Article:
Associate dance professor Gesel Mason received a grant of just under $100,000 from the National Endowment for the Humanities in December, which will support her ongoing project to preserve the works and lives of Black choreographers.
NEH grants are typically given to cultural institutions to preserve and provide access to cultural educational resources. Mason said she is working to ensure Black dancers and their work — from the 1940s to today — are well-documented and not misused.
Mason said she began her solo performance project, “No Boundaries,” in 2001 to highlight and archive the diversity and styles of Black choreographers through workshops and interviews. For more than 15 years, Mason said she held showcases performing six to seven dances she learned for the night while explaining the lives of the artists behind them.
“By going through my body, which had become an archive of 10 choreographies total, you were seeing my journey through their eyes and through their choreographies of the Black dance experience,” Mason said. “When I started, I was just excited to be learning and working with all of these choreographers and sharing those choreographies with new audiences.”
Mason said as she grew older, she had to stop performing her solo project. Instead, she transitioned her project from performance to a digital archive of the dances and backgrounds of the artists that she recorded.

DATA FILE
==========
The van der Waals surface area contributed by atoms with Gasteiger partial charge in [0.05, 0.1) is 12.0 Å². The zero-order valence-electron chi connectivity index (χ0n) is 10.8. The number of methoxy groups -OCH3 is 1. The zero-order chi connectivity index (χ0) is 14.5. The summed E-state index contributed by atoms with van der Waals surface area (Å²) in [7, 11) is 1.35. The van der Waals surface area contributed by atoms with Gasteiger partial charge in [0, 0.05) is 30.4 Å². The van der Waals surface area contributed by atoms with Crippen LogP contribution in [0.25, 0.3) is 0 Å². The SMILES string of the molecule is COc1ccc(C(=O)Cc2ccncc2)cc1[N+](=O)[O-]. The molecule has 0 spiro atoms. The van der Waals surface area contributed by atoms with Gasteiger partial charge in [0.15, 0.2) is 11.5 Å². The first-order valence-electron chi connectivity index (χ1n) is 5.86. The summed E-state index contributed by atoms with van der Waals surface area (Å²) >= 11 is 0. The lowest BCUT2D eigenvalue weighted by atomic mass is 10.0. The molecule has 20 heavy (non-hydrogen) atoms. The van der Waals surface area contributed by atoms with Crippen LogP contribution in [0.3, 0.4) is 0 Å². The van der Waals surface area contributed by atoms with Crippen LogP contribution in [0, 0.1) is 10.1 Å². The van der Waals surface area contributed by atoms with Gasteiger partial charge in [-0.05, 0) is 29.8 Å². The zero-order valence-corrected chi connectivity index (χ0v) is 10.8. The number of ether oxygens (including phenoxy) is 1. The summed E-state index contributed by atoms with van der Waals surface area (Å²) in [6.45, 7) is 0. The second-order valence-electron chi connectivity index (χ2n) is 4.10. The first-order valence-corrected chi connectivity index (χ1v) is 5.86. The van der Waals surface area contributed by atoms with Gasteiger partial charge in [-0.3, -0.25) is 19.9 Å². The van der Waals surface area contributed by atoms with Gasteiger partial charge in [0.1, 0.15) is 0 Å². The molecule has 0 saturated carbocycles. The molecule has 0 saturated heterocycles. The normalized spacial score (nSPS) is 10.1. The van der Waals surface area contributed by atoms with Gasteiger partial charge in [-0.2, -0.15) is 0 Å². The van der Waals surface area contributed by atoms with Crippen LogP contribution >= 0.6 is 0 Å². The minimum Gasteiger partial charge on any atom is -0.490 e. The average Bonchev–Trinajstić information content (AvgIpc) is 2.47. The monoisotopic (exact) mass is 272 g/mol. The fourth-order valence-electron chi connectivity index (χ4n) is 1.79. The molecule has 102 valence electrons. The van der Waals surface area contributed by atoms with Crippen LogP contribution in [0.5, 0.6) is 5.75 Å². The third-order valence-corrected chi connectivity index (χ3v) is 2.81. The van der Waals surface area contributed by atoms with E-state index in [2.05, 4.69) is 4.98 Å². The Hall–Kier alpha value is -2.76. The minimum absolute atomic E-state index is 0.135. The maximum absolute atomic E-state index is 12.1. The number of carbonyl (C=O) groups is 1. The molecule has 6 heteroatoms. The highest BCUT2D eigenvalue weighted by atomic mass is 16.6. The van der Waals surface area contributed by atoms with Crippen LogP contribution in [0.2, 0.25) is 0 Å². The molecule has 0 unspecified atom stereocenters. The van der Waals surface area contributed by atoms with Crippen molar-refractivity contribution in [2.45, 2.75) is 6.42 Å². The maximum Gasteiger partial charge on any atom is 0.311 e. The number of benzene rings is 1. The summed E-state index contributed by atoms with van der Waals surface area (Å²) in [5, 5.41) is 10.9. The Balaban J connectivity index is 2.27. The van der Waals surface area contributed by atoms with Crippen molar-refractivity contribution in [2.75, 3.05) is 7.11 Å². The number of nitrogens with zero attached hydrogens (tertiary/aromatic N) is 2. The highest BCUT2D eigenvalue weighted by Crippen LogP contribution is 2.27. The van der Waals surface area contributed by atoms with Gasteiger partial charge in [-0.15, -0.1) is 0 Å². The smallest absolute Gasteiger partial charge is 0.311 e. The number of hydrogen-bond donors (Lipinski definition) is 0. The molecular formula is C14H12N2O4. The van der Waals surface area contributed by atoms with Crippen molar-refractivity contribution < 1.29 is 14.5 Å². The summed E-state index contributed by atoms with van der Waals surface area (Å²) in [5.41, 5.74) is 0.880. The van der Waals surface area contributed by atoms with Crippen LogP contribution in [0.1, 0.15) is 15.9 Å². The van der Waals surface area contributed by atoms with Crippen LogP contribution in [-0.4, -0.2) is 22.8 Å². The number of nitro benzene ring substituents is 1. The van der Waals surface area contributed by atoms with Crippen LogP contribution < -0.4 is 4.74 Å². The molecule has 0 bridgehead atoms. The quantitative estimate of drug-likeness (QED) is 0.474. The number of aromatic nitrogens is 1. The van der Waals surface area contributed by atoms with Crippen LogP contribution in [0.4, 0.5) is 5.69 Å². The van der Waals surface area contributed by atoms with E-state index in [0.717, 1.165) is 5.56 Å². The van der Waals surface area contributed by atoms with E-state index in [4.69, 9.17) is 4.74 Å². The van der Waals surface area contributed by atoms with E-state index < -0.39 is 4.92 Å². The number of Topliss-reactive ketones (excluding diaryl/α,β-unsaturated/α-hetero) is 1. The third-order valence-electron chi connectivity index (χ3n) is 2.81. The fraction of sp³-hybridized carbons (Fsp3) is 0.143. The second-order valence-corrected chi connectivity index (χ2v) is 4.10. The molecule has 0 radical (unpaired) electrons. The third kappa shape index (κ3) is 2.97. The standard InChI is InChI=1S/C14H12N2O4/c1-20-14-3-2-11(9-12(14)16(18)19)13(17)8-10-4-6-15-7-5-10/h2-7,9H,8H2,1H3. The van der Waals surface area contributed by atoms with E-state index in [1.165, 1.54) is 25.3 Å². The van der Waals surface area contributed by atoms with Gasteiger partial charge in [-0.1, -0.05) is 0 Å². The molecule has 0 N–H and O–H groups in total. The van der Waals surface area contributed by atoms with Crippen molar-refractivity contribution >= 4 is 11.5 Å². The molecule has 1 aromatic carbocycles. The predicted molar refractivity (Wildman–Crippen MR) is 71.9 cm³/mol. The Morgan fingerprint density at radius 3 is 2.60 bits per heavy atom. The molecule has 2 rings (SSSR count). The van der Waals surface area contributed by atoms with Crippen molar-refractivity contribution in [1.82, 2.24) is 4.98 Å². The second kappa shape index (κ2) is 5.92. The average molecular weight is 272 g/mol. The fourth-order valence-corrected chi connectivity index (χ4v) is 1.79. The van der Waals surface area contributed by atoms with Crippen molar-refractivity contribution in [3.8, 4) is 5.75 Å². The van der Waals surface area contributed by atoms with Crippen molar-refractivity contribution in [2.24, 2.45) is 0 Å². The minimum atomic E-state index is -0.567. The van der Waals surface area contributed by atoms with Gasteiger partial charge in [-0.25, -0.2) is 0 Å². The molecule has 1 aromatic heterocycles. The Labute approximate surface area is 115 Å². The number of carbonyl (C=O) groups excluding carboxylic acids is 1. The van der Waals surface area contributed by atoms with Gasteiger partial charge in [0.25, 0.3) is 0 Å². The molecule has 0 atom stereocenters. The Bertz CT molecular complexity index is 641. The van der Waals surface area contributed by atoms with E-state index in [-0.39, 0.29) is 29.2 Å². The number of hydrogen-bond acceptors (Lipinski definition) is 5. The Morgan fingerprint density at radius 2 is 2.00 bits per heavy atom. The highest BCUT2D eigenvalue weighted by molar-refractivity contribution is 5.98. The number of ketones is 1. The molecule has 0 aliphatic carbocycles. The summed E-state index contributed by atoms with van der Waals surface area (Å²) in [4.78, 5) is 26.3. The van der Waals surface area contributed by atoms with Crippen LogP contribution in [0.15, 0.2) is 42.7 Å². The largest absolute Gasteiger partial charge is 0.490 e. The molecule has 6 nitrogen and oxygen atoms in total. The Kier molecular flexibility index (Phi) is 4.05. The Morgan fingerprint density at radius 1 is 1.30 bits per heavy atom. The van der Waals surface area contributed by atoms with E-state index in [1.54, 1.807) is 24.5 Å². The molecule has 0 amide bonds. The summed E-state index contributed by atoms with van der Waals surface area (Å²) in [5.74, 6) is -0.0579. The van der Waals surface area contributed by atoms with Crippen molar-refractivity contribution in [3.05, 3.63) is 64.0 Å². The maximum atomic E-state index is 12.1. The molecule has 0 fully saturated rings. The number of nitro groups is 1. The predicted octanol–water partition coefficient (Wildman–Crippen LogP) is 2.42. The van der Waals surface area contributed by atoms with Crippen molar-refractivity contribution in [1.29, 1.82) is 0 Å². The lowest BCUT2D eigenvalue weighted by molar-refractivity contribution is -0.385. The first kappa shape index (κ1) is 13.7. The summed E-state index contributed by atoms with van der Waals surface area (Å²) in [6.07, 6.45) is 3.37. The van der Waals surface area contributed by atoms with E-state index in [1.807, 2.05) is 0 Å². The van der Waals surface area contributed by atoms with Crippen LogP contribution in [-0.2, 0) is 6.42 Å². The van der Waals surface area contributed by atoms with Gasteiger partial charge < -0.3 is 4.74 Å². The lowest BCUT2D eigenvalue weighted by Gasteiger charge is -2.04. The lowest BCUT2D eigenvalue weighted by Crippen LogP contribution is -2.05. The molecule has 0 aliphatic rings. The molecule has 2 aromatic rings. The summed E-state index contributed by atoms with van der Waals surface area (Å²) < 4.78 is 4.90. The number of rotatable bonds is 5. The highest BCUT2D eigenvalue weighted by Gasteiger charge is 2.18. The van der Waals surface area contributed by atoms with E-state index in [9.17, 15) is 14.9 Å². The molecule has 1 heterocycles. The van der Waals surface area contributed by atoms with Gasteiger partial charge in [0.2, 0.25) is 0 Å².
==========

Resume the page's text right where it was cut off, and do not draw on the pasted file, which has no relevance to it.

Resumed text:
To continue with her project, Mason said she worked with Rebecca Salzer, an associate professor of dance and director of the Collaborative Arts Research Initiative at the University of Alabama, who helped increase access to her archive.
“This next level proposal is about, ‘How do we use all the information that (Salzer) has and combine all of my content?’” Mason said. “How do we create the idea of experimentation, reuse and extensibility? How do we make sure it stays accessible for a long time?”
Mason said the grant will support her and Salzer to work with the open-source software CollectiveAccess to create an online resource prototype to provide access to those interested in the work.
“We want to be sure that it includes access to the New York Public Library or the International Association of Blacks in Dance or the National Dance Education Organization,” Mason said. “We want to be able to link to other archives so that folks have access.”
Mason said it is important to preserve and archive the works of Black dancers to amplify and contextualize their voices when their work has often been appropriated and misrepresented.
“A lot of choreographers have been hesitant to share their work because they're afraid of theft or losing ownership over their work and their ideas,” Mason said. “For me, part of the work is … so that we can see the importance of the work and almost as a text, as a book, as a way of understanding.”
Mason said the dances she preserves carry stories that are often overlooked. One dance she archived tells the story of same-sex marriage in the Black community before it was legalized.
Dance senior Uwazi Zamani said he was first introduced to Mason’s project when he took one of her classes, which he said was empowering as a dance archivist and a Black dancer.
“It’s allowing us this space to really explore the identities of Black choreographers and Black people as a whole,” Zamani said. “For me, it speaks more directly in terms of there’s no limits of what I can do.”